The Gartner summits are some of the most renowned and highly valued conferences in the world. As a leading information technology research and advisory company, Gartner offer incredible insight into practically all areas of IT. The recent Security and Risk Management Summit 2016 was no exception, addressing the latest cybersecurity threats and introducing flexible new security architecture and governance strategies that can be implemented to combat them.One area we found extremely interesting was a session entitled ‘To the point: Detecting Insider Threat and Abuse’. This particular presentation was given by distinguished Gartner analyst, Avivah Litan, with a talk from guest speaker and Chief Information Security Officer (CISO), Rich Malewicz.
The reason we were so drawn to this particular session was not only due to the reputation of the speakers, or the importance of the subject, but also the regular references to our insider threat management solution partner, ObserveIT.
Our partner was mentioned throughout the presentation, as Avivah outlined the strategies that can be used to mitigate both intentional and inadvertent threats. The Insider Threat itself was sectioned into three main categories. These were:
- Pawns – Accidental victims of spearfishing, ransomware and malware
- Collaborators – Active collaborators with intent to defraud or steal data for financial or personal gain
- The Lone Wolf – An individual looking to defraud or steal data for financial or personal gain
Although initially the statistics looked grim, with 50% of companies surveyed admitting to an insider threat incident (and the number assumed to be much higher), there were positive figures delivered too. For example, Avivah’s summation that 80% of insider threats can be detected through the creation of simple rules, as well as the integration of threat detection management tools such as those delivered by ObserveIT. The remaining 20% where not completely unavoidable either, with Avivah recommending anomaly detection.
Rich Malewicz’s introduction meant a real-life case study for the assembled attendees to consider. The CIO and CISO of Livingston County, Michigan, explained how he used ObserveIT software to investigate suspicious activity. These unusual activities came in the form of unauthorised access to PC’s, namely the Payroll and Treasury systems, as well as unexplained absences during work hours.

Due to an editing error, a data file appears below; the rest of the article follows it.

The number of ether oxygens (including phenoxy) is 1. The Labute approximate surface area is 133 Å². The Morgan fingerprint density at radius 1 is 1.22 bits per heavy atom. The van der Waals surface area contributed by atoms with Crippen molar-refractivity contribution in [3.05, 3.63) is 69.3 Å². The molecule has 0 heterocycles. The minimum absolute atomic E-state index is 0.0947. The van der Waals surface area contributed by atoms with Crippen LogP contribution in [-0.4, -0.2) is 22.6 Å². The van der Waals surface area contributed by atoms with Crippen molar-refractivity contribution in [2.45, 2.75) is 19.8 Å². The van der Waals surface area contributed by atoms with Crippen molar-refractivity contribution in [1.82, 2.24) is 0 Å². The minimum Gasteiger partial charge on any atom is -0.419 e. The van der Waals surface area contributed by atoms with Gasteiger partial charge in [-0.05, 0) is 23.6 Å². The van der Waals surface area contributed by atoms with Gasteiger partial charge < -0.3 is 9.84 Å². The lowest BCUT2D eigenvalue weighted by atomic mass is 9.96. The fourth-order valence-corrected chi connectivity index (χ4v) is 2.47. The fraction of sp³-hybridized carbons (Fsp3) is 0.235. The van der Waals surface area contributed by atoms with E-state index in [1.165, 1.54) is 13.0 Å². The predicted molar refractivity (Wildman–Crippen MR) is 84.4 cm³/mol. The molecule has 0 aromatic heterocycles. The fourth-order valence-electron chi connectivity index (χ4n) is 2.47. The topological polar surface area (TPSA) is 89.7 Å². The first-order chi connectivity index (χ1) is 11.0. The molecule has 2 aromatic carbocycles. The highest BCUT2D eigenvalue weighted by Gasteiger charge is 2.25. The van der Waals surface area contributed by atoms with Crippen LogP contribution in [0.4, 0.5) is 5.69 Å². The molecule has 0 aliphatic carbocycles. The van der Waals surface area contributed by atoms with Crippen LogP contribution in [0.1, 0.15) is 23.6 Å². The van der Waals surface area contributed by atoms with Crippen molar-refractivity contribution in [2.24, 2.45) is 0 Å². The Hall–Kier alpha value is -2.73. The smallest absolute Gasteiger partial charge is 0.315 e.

ObserveIT software analyses employee behavioral patterns, recording high risk activity and alerting management to these actions. On the same day that it was installed, out-of-policy activities were detected. It immediately became clear that the company had a ‘Lone Wolf’ on their team. After further investigation, it was found that the employee was performing ‘password harvesting’, collecting private data from his colleagues through remote access to his PC.
A week later, copyright infringement threats were also detected. Rather than the lone wolf, this appeared to be a group of collaborators who were illegally downloading music and movie files, and with it malicious code and malware. These being activities that were both illegal and inadvertently allowing viruses into the system, Rich quickly worked to find the perpetrators involved. Two of those involved were part of his investigation team and had helped install the software that was eventually their downfall.
All three of the collaborators and the lone wolf had their contracts terminated, thanks to the irrefutable evidence supplied by ObserveIT’s tool. The moral? That no matter whether intentional or accidental, almost all security incidents come as a result of people’s actions. By monitoring and reacting to these actions, the insider threat can be neutralised. ObserveIT offer the perfect software to achieve just that.
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